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View Sample Pages : Winona Republican Herald, August 12, 1950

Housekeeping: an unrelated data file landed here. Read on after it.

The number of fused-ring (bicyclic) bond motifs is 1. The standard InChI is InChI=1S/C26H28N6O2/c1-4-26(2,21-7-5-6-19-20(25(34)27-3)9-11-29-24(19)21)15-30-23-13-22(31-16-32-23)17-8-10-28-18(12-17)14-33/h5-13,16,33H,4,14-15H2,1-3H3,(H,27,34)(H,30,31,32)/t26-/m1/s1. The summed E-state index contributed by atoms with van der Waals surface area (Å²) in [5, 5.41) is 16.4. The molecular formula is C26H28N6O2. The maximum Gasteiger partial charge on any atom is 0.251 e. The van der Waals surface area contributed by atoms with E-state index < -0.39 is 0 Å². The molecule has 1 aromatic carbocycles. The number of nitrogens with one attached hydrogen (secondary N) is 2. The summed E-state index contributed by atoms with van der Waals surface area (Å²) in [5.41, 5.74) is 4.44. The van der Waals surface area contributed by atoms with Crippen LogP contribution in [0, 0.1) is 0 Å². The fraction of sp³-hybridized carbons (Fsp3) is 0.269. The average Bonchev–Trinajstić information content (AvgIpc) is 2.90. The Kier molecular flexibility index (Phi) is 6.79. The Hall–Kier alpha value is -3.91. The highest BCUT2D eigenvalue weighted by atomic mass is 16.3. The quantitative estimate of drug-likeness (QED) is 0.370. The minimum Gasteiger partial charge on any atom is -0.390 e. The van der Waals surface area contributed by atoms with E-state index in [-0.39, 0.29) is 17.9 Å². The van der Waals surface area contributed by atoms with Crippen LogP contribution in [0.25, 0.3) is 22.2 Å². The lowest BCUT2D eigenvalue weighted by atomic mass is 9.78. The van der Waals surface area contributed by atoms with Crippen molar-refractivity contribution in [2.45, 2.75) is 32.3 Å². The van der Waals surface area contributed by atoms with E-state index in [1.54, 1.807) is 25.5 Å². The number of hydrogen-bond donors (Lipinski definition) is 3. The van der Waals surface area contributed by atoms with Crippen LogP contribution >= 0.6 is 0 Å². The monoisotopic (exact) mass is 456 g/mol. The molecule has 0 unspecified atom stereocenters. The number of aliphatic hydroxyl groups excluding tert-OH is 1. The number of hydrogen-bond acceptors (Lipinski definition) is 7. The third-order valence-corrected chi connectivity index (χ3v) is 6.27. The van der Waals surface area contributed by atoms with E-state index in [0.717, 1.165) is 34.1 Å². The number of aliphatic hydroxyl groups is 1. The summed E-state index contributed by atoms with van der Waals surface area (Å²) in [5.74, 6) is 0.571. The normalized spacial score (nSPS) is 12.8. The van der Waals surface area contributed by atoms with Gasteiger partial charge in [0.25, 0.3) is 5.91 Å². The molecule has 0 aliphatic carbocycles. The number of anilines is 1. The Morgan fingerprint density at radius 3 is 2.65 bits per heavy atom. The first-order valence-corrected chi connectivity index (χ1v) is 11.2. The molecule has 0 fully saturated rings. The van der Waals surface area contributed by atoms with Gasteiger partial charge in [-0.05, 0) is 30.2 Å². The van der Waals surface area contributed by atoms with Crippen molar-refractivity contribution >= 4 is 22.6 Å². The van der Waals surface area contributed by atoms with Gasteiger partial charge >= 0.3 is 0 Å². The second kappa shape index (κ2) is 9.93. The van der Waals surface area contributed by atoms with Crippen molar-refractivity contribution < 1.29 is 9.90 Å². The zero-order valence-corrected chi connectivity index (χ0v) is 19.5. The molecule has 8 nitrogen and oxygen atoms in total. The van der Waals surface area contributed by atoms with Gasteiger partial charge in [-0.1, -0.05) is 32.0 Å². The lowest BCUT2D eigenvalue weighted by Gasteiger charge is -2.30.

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Winona Republican-Herald, The (Newspaper) - August 12, 1950, Winona, Minnesota Continued Cool Tonight and Sunday Baseball Tonight and Sunday Night KWNO-FM VOLUME 50, NO. 150 FIVE CENTS PER COPY WINONA, MINNESOTA, SATURDAY EVENING, AUGUST 12, 1950 TWELVE PAGES Warships In Fight to Hold Pohang Single Defense Minister For Western Europe Urged ri, r 3 Tax on G.I. s By Philip Clarke Strasbourg, Franco Winston Churchill, backed by the European consultative as- sembly, urged West Europe's governments yesterday to unite their armed force.'; for protec- tion against Russian aggres- sion. Britain's wartime prime minister declaret! such a force should be under the control of a single defense minister, but said he himself was not a can- didate for the'' position. The assembly adopted Churchill's motion to set up the unified force 89-5 with 27 ab- stentions, but its action will have no immediate practi- cal result's. The group is a completely unofficial parlia- ment with no power to create a European army or defense ministry. Churchill said his motion was intended as "warning and guidance" for the Western worid. As such it may serve to spur official government moves towards unified defense. To up the Army of United Europe. Churchill said, large armed forces' should be sent to the continent from Bri- tain and the United States. Although he did not mention German troops in his speech on the floor of the assembly Churchill said afterwards he would be delighted have them take part in the organiza- tion. He scoffed at reports that rearming Germany would pre- cipitate an immediate Russian attack: "Belive he declared, "the long calculated designs of the Soviet government will not be timed or deflected by events of this order." Churchill said that during the two years he estimated it would take to build up the Eu- ropean anny we are still under the shield of the atomic bomb, possessed in formidable quan- tities by the United States alone. In my opinion we have a breathing space." More U. S. Air Force, Army Reserves Called Major Items On President's Program Approved Mostly Enlisted Men, Officers In Lower Grades' Washington The Army! KQKEA and Air Force are calling up jjft i By Francis M. Lemay Res boosti I Washington -OT- Congress the numbe, wm g ;.peared agreed today that G.I.'s'mon for active duty "within jfighting in Korea shall pay no Uvo and one.halj months. ,eral income taxes, and that the of their officers shall be re-.tional future calls iduced. TODAY- Scientists Can Create Satellites Wage, Price Curbs, Rationing Controls To Be Given Truman Marvin L.Arrowsmith By Stewart Alsop The Air Force, hinting at addi- said last night it expects to put 8.000 officers and A special exemption for enlisted men into active jmen in areas of hostility will by fal, n spoke Qf into a new tax bill asked number as an "initial require-1 by President Truman to raise a year as the "first in-i The Armv Announced it is order-! jstallment" of the nation's raale reserve officers to1 jments on the Korean war duty bv October 6 Last jAmenca's rearming against Com-jweek. it for The decision on fighting men to report during Sep- jtaxes was made yesterday by and October. j Senate finance committee as The Air Force is summoning j unanimously approved an increase mostly officers of the of Cap-' i of about a year or below and enlisted men1 !taxes on personal incomes of special military skills. The taxpayers. JArmy wants captains and The committee now has approvedilieutenants plus medical, den- !the major items of the President's! tal and veterinary corps officers program. It has followed hisiup to majors and lieutenant col- Senate administration leaders said today proposals but the bill whenJonels port by Republican Senator Ives virtually clinches passage of a bill j completed may fall some millions' As an initial step toward adiust- Washington There is one fact 'giving President Truman authority to invoke wage-price controls of raising at theling the rank of officers already that makes an interesting com-iratiomng, when he sees fit. jpresent rate ol national income, ion active duty to those being re mentary on the times In which we! Democrats in charge of the measure said they figure the New, Senate OK Secn (called, the Air Force said live This is that a former Mis-jYorkers1 warm backing of the bill! souri farm boy will soon have already made clear will rally I to decide whether or not to create enough G.O.P. votes to assure a; a new heavenly both'. comfortable margin on the final j Like so many things these days.jballot expected next week. j this sounds like so much nonsense, j Administration leaders said they. Yet it Is quite soberly true. Re- believe Ives. already -has spikedi search on the creation of an arti- ficial satellite, which would circle the earth like a much nearer and a move by some of his Republican! colleagues to down the broad powers the bil. would confer much smaller moon, was startedjon Mr. Truman. by order of former Secretary The House on Thursday passed State James Forrestal. It has similar measure by a whopping some time been established that the imajQrity __ 333 to 12. project is entirely feasible. Whilej Few changes Seen "economy" ruled the day. there; was no chance of moving beyond j "I think we are going to get National Air Race Crash Kills Pilot Senators George (D.-Ga.) andiwill be considered for temporary Mlllikin (R.-Colo.) said they to the grades of cap- the measure to sail through the tain and first lieutenant. Senate. George is committee chair- man; MiHikin is the senior Repub- It also announced the grounds on which reserve officers and air- the research stage. Yet now that a great rearm- ament program is under way, a perfectly serious question has arisen as to whether or not to move ahead into the actual en- gineering phase. The expense, Initially at least, would not be very great. The best estimate is that it would cost no more than or about one per cent of current defense ex- penditures, to establish tlie first, experimental satellite In space What is staged in thr fueled. that the about the with the and the become the much smaller. this bill through the Senate with .only a few minor said (Senator Maybank floor Congress becomes tangled in an ar- gument over whether to impose an [excess profits tax on corporations. I Under provisions approved thus! Ifar by the finance committee, this! [is what the bill would do: 1. Start digging deeper into the (pockets of individual taxpayers on! Detroit Twelve i. withholdings on wages! spectators at the International -----'-1 jump then from the lican. The bill may reach called up may apply for de-! White House by September 1, unless lay. These include: 1, Persons enrolled in edu- cational institutions, 2. Those engaged in research and scientific activities, 3. Individuals in certain es- sential activities. 4, Hardship and dependency cases, Appeals to recall orders may be yesterday. Dark-haired 21-year-old James raore than nf Oak Part1 Hi was of ak Park' ni- was manager of the measure. Maybank predicted defeat for an amendment by Senator Taft (R.- jOhio) which would knock from the! bill a provision giving the Fresi-'pune dent e. free hand to decide whether of his and when while other midget planes controls should be imposed. JUUJU L11C11 HUIii UI1U Fair saw a handsome young pilotipresent 15 per cent to 18 per cent die when his midget plane crashed (The actual increase in taxes will [be around 20 per cent for perhaps the plus taxpayers, with lower percent- age increases in the higher brackets lifeless from the wreckagejthat now pay the stiffest taxes. The! 1. Newspaper tiny craft, the "Ace of Dia- new, higher rates will apply on onlyjtions were as Military units headed for the Far East will have priority in the as- signment of Army reserve officers called to duty. The Army expects to have its quotas for medical of- ficers filled by September 10. In other military developments: Open Arrows Show Where V. S. and South Korean forces struck at Communist invaders along the Korean front. U. S. forces (1) strengthened positions within two miles of Chinju. Along the Naktong river line (2) Allied units beat back two North Korean attempts to carve bridgeheads across the river north of Waegwan and near Tuksong. The Communist bridgehead southwest of Chang- nyong was compressed by strong U. S. attacks. Defenders counter- attacked in heavy fighting' at Pohang (3) where U. S. troops still hold the airfield and port facilities outside the town proper. Reds continued pressure above Uisong in the Wirephoto to The Republican-Herald.) raced on overhead. Taft's proposal is to iet Congress Both wi of the Iane 2_ Vosyka flew her at 200 one-fourth of 1950 apply individual come, but will be applicable to all income in 1951 and years there- and radio sta-1 asked by the Armed! in- Forces not to report alerts or after. movements of troops training in the United States on grounds that! U. S. Woman Held In Atomic Spy Case Battle Raging Along 140-Mile Battlefront .Red Forces Across Naktong River Being Contained By Russell Brines Tokyo Fierce combat flar- ed from end-to-end of the 140-mile Korean battlefront today. A grinding1 American offensive secured the left flank of the United Nations line but Allied forces fought hand-to-hand battles to save ;the flaming right anchor at Po- (hang and to protect the center, threatened by massing Red divi- 'sions. At Pohang. A lurmoil of fighting rolled around the burning port, second only to Pusan as a sea- I borne supply point, ind the airport ;six miles southeast. Tank-led I American and Sout'.i Korean troops unleashed sharp counterblows at North Korean Reds who slipped through inland valleys and rolled [into Pohang Friday. Allied forces clung tenaciously to the vital wa- terfront area and the airstrip. De- stroyers moved into the harbor, adding their firepower to the Al- lied guns. Along the Nakiong river line 50 miles to the west. Allied forces beat back two Red attempts to carve new bridgeheads on the west bank. The U. S. First cavalry di- Reds Surrender With U.S. 25th Division In North Korean lieutenants walked into Ameri- can lines today waving "safe conduct passes" and surrend- ered. American planes have sprin- kled the passes liberally over enemy lines. They are invita- tion to surrender. The two lieutenants were first North Koreans to use them. Heretofore few Red officers have been taken prisoner and none surrendered. The lieutenants were waving the Red-colored passes over their heads as they came toward positions of the Fifth regiment- al combat team. 'Republican policy committee, told; miles an hour in the third heat of I a year, raising the topi the Senate yesterday there is noithe Continental trophy race.irate from 38 per cent of income tol 'vision, at bayonets' point fought I off a Red attack southwest of Taegu, vital Allied communica- tions center. Northwest of the city, j South Koreans blunted a tank-led Red thrust. such information would aid the] New York The seventh American and second woman Farther south along the Naktong 2. Increase corporation taxes by'enemy. arrested by the government in the Klaus Fuchs atom spy ring line, a powerful American 2. The Maritime administration.lcharged yesterday with conspiracy to commit espionage. attack compressed the one remain- ordered withdrawal from the re-j She is Mrs. Ethel Greenglass Rosenberg, wife and sister of two important Communist bridge- already accused of the same on the east bank. This was She is a small, slight woman of i near Sinam, about six miles EOtith- J35, the mother of two children. iwest of Changnyong. The Army's j The government accuses her of: 24th division drove to the water's .helping her husband and on the north flank, while oth- Ipersuade her brother to turn over er elements pushed the Reds back 'A-bomb secrets to the Soviet spy; about one mile on the south. Near U. S. Army and 'ring. !waRe-o r i c e-rationing autnoruy.i luucu tu i-ciuru. [and reduce the taxes for officers (previously piamwu. uisucau, "ciinj nil VIU1I lne cnme with which she is Marine infantrymen anchored the i but he has said he would be gladi The heat was won by Keith Sor-jThe committee instructed its starfjsister ship Lake Champlain is tpj .charged had not occurred, perhaps, southern flank by_ winning heights .'to have it if Congress also gave'enson of La Crescenta Calif 'to draw up details of this plan. In be taken out of the "mothball'" This monstrous missile v, o ul discl.ction as to nf 1M us instance the committee modernized. out into space, each rocket Raining speed from the other, un- Ul the third and smallest rocket; and when to use t-he power. time ol 184.143 miles an The President also has said the S at about 17.000 miles'time for all-out an hour at a height of around s'Sht. miles above the surface of earth It would then become a true President "complete and arbitraryairport at defying the dictatorial power over the entire bevond hour was the slowest of the three 'posais of the president ne satellite. Representative Towe introduced a bill in the House call-j n'ot'neat winners, I" 4. Plug tax law loopholes. In for universal military training.j In the opening heat 46-year-old area, the committee has not 11. th lowed the President's recommenda-i-360 Minnesorans .ciuaeu wxmy mat, iijcs nave oeeuv "north nf explicitly. It rejected a by Call-up I0und jalwned in a boiier of the" A P laTcorrospondenl Ha! Approximate- aircraft carrier in position to risk reported that a "flaming no Taft said the bill would give the Steve Wittman, manager of :osh, Wis., set a rec-ipgp ord of 188.667 M.P.H. Bob Downey jiion ;of Whittier Calif., won the second i taxes from pull of the earth, provided it were economic life of the country." properly aimed. This matter of; Ives. R member of the Senate aiming is exceedingly committee which drafted at If the satellite failed to maintain] the bill minced no words in reply-' Bill Brennand, 23, Oshkosh an approximately constant height'jng to Taft, although he did not made a battle of the second heat; above the parth. it would the Qhioan by name. ail the way. the heavv frU-tion ii. tho lower at- mospiier we would not have had the present'six miles east of the Red-held city, situation in Chief MacArthur's headquarters !ant U. S. Attorney Miles J. the hard-hitting troops had told U. S. Commissioner their objective in the first W. McDonald in asking for S. offensive of the war. admiralty dis-ibail. i The big fight was around Pohang clowd tnriav that files r-avp hppn1 did not explain his remark, on the Sea of Japan, 65 air miles closed today that Hies been Carrier Boiler ids, designed to gethy 350 Minnesota men will be af- persons who fail w re- fected by the Army's callup of vol-l pd> mentsi sixth, o iru-uon .m .u- Ives saicj was not impressed The midget races will by corporations, to crowd an 2159 winch wKilil it to bj, pr0posai to let today and Sunday in spite] or more dollars officers. The the But triven tltf rislit altitude, the risrht speed and the right aim, the satellite would then circle the earth at about the rate of 16 complete circumlo- cutions every 24 hours, or once round the earth in about an hour and a half. Again, provid- ed the rocket were properly aimed, it would not maintain a constant course in relation to the earth, hut would cover all sections of the globe, as tlie earth turned more slowly hrlow it. into Fifth Army area includes North and on to rather than the the crash that killed Vosyka.! the treasury over the next five years.l'south Dakota, Wisconsin. Iowa, carrier. Once signal flares over the decision on timing of contrqls.'the air fair committee said. now have a full yean Illinois. Indiana. Michigan. Missouri, (found in the boiler room and Mrs. Rosenberg's brother. David lean's land" separated opposing- IGreenglass, a 28-year-old Brooklyn'forces within the town. American 'doughboys and tankmen who fought through attempted am- bushes ringed the airstrip and held 'ground to a key bridge about onc- inteUigence "has "been "called charged "that Rosenberg. 32, help- :and-a-half'miles south of Pohang.